In addition to facing some of the finest college basketball players in East Tennessee
, Skylar McBee
got to test himself against an NBA player Monday night under sweltering conditions at Knoxville's Bearden High Gym. It was an experience he won't soon forget.
McBee, then a rising senior at Grainger County High School, proved his mettle against college competition last summer by finishing third among all players in the Rocky Top League with a 42.9 percentage from 3-point range. Going head to head with a professional like Golden State's C.J. Watson on Monday night, however, was a whole new level of challenge.
"C.J. Watson is a heck of a player," said McBee, a 6-2 combo guard who will be joining Tennessee's program this fall as an invited walk-on. "It's an honor to be out here with all of these guys who know how to play the game and have fun doing it."
No one knows how to play the game better than Watson, who was Tennessee's starting point guard from 2003-2006 before launching his pro career. He produced 31 points and perhaps a dozen assists Monday night for Ray's ESG, and made it look easy. McBee put on a show, as well, pumping in 20 points for The News-Sentinel in its 130-123 victory.
McBee came out smoking and scored 16 of his points in the first half. He finished the opening stanza with a flourish by sandwiching two 3-pointers around a driving 10-footer and a fall-away 15-footer.
After hitting a trey in the opening minutes of the second half, however, McBee would not make another basket the rest of the evening.
"I was about dead," he said, shaking his head. "Out here in this 125-degree heat it (fatigue) really gets on you. I'm going to have to get in better shape, I guess."
McBee, who says he shoots 500 jump shots per day, averaged 24 points per game and hit 39.5 percent from 3-point range for Grainger County High en route to all-state honors last winter. He then declined scholarship offers from Winthrop, Marshall and Santa Clara in order to walk on at Tennessee.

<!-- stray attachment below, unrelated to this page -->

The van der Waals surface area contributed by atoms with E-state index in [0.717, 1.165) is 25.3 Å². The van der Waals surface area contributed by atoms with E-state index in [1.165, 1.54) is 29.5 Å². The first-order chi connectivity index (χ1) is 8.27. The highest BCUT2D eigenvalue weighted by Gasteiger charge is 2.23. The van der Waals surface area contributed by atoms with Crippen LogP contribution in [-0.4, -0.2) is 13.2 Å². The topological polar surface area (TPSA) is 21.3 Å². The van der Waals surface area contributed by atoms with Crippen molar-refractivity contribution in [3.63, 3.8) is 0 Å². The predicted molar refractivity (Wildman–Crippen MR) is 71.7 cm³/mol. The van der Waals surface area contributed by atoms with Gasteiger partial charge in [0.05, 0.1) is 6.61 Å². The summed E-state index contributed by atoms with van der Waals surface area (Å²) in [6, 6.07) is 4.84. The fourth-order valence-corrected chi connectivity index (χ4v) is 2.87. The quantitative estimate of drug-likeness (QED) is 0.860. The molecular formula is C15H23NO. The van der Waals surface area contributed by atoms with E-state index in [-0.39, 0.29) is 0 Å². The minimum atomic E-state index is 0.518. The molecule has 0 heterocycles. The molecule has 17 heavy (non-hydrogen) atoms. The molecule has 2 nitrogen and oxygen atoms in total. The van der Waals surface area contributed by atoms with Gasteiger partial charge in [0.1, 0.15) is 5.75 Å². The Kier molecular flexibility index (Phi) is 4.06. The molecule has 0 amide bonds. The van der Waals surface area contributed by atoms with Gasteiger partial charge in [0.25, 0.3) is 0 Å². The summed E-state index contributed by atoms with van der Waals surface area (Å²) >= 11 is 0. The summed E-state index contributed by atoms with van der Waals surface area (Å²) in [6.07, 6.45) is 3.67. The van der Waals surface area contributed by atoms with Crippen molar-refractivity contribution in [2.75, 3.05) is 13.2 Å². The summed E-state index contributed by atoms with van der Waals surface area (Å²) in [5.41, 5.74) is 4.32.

"I decided a long time ago that I wanted to play at Tennessee," he said. "As it happened, they didn't have a scholarship available. But I decided, 'You only live one time; I might as well take a chance since that's where I always wanted to play.'"
McBee said he's impressed by the "sense of pride" East Tennessee fans feel toward the Vol basketball program, adding: "Growing up and watching UT, that's all you want to be is a Vol."
Tennessee ranked dead last among the 12 SEC schools in 3-point success last season at just 31.5 percent, so a long-range bomber of McBee's skills conceivably could've turned several close losses into victories.
"You think about that," he said with a laugh, "but it's different when you get out there on the floor in front of 20,000 people."
How McBee handles the pressure of major-college basketball remains to be seen but he certainly handled the pressure of performing for the first time as a UT commitment on Monday night. Now that he's a bona-fide Vol, his every move was closely scrutinized by the Big Orange fans in attendance.
"There is some pressure there," he conceded, "but you've got to get out here and have fun with it. That (scrutiny) gives you a little bit more adrenalin and makes you want to play even harder."
McBee thoroughly enjoyed competing with future Vol teammates Scotty Hopson and Brian Williams, while competing against Steven Pearl and signee Kenny Hall.
"It's great," he said. "They're all great guys. I didn't know how it would be coming in as a freshman but they embrace you. They include you in everything and make you feel like you're one of them."
Solidifying the bond is the fact McBee plays pickup ball with the other Vols a couple of times per week at the Pratt Pavilion practice facility. Strange as it sounds, that's the fulfillment of his dream.
"I've thought about playing at UT for a long time, so this is a great opportunity, and I feel blessed," he said. "Now I'm just going out there, work hard and try to play."
One recent high school grad knew he'd be taking a step up in competition by playing in the Rocky Top League this summer. Instead, he wound up taking two.